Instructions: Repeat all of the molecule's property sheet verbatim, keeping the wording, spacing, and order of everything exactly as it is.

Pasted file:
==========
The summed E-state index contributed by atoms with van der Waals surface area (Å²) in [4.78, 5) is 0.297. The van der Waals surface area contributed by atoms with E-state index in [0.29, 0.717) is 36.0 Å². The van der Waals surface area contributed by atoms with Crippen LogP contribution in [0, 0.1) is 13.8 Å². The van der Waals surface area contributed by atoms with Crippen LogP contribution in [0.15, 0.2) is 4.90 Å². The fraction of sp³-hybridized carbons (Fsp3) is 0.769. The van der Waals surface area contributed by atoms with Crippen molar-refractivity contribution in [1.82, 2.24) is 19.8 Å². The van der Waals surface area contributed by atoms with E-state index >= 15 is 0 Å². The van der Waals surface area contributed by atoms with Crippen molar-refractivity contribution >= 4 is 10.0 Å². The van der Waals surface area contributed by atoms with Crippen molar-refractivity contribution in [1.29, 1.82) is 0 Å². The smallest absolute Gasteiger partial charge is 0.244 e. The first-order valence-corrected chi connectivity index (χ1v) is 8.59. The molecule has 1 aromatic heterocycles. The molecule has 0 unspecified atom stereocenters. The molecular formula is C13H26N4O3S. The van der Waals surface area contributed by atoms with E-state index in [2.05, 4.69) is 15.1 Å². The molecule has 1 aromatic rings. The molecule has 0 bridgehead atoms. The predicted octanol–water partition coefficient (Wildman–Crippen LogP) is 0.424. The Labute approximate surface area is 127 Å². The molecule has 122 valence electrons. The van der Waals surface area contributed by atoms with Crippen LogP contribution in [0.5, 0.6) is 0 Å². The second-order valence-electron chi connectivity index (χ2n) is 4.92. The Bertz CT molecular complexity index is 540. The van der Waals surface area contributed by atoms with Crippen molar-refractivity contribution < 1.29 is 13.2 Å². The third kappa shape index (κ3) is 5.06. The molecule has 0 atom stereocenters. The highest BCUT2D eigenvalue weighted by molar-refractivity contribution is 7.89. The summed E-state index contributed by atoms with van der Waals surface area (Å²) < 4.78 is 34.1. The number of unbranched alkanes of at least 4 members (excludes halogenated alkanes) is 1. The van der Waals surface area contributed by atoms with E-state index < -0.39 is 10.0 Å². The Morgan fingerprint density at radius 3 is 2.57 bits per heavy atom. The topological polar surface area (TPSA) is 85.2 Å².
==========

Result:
The summed E-state index contributed by atoms with van der Waals surface area (Å²) in [4.78, 5) is 0.297. The van der Waals surface area contributed by atoms with E-state index in [0.29, 0.717) is 36.0 Å². The van der Waals surface area contributed by atoms with Crippen LogP contribution in [0, 0.1) is 13.8 Å². The van der Waals surface area contributed by atoms with Crippen LogP contribution in [0.15, 0.2) is 4.90 Å². The fraction of sp³-hybridized carbons (Fsp3) is 0.769. The van der Waals surface area contributed by atoms with Crippen molar-refractivity contribution in [1.82, 2.24) is 19.8 Å². The van der Waals surface area contributed by atoms with E-state index >= 15 is 0 Å². The van der Waals surface area contributed by atoms with Crippen molar-refractivity contribution >= 4 is 10.0 Å². The van der Waals surface area contributed by atoms with Crippen molar-refractivity contribution in [1.29, 1.82) is 0 Å². The smallest absolute Gasteiger partial charge is 0.244 e. The first-order valence-corrected chi connectivity index (χ1v) is 8.59. The molecule has 1 aromatic heterocycles. The molecule has 0 unspecified atom stereocenters. The molecular formula is C13H26N4O3S. The van der Waals surface area contributed by atoms with E-state index in [2.05, 4.69) is 15.1 Å². The molecule has 1 aromatic rings. The molecule has 0 bridgehead atoms. The predicted octanol–water partition coefficient (Wildman–Crippen LogP) is 0.424. The Labute approximate surface area is 127 Å². The molecule has 122 valence electrons. The van der Waals surface area contributed by atoms with Crippen LogP contribution in [0.5, 0.6) is 0 Å². The second-order valence-electron chi connectivity index (χ2n) is 4.92. The Bertz CT molecular complexity index is 540. The van der Waals surface area contributed by atoms with Crippen molar-refractivity contribution < 1.29 is 13.2 Å². The third kappa shape index (κ3) is 5.06. The molecule has 0 atom stereocenters. The highest BCUT2D eigenvalue weighted by molar-refractivity contribution is 7.89. The summed E-state index contributed by atoms with van der Waals surface area (Å²) < 4.78 is 34.1. The number of unbranched alkanes of at least 4 members (excludes halogenated alkanes) is 1. The van der Waals surface area contributed by atoms with E-state index < -0.39 is 10.0 Å². The Morgan fingerprint density at radius 3 is 2.57 bits per heavy atom. The topological polar surface area (TPSA) is 85.2 Å².